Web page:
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Study: Autism Risk for Siblings Higher than Previous Estimates




For families who have one child with an autism spectrum disorder (ASD), the risk of a sibling also having an ASD is substantially higher than previously thought, according to a study to be published in the September 2011 issue of Pediatrics.

About 1 in 110 U.S. children have been diagnosed with an autism spectrum disorder (ASD). In the new  study, “Recurrence Risk for Autism Spectrum Disorders: A Baby Siblings Research Consortium Study,” researchers monitored 664 infants with an older biological brother or sister with ASD from early in life to 36 months.  Past studies estimated the ASD recurrence risk between 3 percent and 10 percent,but  this study found that the overall risk was 18.7 percent and even higher in families with more than one affected sibling, approximately 32 percent.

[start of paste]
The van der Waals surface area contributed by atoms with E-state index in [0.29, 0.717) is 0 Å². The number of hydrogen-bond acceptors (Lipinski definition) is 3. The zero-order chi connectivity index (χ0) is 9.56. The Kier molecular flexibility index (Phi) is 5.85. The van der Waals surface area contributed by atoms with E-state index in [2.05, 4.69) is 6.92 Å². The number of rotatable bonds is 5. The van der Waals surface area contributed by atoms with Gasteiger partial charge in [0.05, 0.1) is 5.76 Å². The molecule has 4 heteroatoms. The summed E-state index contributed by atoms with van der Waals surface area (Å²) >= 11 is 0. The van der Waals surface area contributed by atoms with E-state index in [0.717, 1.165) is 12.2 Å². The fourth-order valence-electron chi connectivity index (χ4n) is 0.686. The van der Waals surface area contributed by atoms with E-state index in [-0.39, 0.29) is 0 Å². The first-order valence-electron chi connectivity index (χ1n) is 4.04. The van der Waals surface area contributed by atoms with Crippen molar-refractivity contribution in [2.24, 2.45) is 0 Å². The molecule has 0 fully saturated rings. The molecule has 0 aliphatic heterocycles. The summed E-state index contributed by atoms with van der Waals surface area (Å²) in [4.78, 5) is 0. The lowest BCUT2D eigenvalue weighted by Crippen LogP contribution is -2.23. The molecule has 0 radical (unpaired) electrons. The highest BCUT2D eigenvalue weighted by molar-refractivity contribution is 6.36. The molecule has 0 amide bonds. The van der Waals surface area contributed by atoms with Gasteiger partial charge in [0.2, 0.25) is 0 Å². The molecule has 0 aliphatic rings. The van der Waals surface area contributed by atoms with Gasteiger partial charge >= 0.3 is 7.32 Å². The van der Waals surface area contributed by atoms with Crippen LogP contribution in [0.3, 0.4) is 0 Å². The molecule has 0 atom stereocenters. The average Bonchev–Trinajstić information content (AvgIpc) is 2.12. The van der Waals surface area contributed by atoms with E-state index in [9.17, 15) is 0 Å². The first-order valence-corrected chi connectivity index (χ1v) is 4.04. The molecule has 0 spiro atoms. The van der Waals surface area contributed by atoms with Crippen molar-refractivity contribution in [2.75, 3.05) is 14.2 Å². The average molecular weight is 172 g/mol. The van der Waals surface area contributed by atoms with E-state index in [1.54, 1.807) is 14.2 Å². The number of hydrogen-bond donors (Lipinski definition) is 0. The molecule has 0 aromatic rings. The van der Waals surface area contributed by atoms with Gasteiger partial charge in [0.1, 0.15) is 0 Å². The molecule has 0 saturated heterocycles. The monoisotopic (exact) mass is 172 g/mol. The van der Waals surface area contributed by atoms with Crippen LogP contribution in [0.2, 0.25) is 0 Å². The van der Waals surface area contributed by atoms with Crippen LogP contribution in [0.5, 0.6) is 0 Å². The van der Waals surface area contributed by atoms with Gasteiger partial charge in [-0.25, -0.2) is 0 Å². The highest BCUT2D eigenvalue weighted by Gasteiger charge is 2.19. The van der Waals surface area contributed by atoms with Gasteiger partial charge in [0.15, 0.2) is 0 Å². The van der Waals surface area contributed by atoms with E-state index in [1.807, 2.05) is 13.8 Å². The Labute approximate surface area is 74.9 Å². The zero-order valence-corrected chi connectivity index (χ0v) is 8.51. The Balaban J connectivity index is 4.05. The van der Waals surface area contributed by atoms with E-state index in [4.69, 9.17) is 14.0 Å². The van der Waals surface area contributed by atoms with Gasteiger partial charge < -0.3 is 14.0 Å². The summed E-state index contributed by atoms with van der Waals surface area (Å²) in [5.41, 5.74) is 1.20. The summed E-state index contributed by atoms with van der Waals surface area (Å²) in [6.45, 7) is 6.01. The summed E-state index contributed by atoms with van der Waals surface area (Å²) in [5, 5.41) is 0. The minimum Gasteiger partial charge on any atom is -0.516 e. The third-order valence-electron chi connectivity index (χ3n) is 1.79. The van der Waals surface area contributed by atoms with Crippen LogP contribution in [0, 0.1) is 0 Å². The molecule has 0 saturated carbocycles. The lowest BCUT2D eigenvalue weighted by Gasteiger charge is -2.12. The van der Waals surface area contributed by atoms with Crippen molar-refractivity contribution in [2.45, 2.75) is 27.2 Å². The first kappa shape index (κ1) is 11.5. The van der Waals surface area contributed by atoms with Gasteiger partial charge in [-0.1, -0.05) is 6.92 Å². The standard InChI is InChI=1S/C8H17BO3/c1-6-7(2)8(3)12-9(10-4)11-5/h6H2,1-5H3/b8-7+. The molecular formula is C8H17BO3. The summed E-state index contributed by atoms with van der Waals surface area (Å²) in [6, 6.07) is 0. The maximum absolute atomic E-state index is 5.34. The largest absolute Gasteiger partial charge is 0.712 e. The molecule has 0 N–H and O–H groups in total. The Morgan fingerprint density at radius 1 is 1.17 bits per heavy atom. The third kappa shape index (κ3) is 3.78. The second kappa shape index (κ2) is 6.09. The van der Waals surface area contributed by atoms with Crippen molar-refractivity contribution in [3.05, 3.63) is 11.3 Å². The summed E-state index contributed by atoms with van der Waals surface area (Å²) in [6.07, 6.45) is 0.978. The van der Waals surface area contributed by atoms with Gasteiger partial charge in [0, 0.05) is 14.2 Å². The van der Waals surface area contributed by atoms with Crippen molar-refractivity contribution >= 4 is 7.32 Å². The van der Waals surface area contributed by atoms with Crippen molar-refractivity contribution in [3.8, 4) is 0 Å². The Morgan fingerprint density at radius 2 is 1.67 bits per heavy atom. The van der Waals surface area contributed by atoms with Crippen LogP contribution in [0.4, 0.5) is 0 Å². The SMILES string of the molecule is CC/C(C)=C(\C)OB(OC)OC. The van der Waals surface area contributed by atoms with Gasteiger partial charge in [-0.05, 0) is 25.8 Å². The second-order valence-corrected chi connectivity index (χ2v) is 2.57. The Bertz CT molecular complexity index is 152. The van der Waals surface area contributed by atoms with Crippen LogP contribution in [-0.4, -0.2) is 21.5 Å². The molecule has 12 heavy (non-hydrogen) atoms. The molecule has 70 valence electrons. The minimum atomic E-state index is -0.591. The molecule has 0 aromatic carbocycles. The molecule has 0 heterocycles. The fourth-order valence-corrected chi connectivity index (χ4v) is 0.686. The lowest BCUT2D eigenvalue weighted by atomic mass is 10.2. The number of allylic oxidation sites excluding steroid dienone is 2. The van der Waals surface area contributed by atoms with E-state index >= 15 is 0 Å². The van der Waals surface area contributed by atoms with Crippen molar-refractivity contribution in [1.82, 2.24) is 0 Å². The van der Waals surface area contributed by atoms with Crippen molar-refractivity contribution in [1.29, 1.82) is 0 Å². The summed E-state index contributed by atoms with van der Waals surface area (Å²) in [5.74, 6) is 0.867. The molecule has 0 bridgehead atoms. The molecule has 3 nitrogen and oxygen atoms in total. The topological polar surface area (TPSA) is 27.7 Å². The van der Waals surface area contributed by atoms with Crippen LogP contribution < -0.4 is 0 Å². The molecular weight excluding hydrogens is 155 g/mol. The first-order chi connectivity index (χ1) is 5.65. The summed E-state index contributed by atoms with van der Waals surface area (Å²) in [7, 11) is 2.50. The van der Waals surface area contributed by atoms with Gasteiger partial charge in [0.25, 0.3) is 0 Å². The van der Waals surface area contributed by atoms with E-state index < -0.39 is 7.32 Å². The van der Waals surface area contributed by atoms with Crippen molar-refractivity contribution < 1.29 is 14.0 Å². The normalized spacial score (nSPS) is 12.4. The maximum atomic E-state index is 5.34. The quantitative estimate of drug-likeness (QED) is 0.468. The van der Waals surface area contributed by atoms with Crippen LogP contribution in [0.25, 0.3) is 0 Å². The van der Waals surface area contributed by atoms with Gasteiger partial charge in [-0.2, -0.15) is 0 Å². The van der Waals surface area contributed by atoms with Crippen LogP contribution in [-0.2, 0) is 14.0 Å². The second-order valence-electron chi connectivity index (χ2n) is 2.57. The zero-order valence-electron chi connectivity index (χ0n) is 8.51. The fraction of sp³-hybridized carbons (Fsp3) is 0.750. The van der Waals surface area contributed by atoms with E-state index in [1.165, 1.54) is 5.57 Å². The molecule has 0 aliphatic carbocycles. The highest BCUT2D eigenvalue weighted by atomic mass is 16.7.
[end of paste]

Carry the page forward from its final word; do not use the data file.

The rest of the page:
Male infants experienced nearly three times the risk of female infants, 26 versus 9 percent. Neither parental age, gender of the sibling, functioning level of the sibling, or birth order, was a significant predictor of ASD outcome. Study authors suggested that this knowledge can impact future genetic screening and family planning decisions

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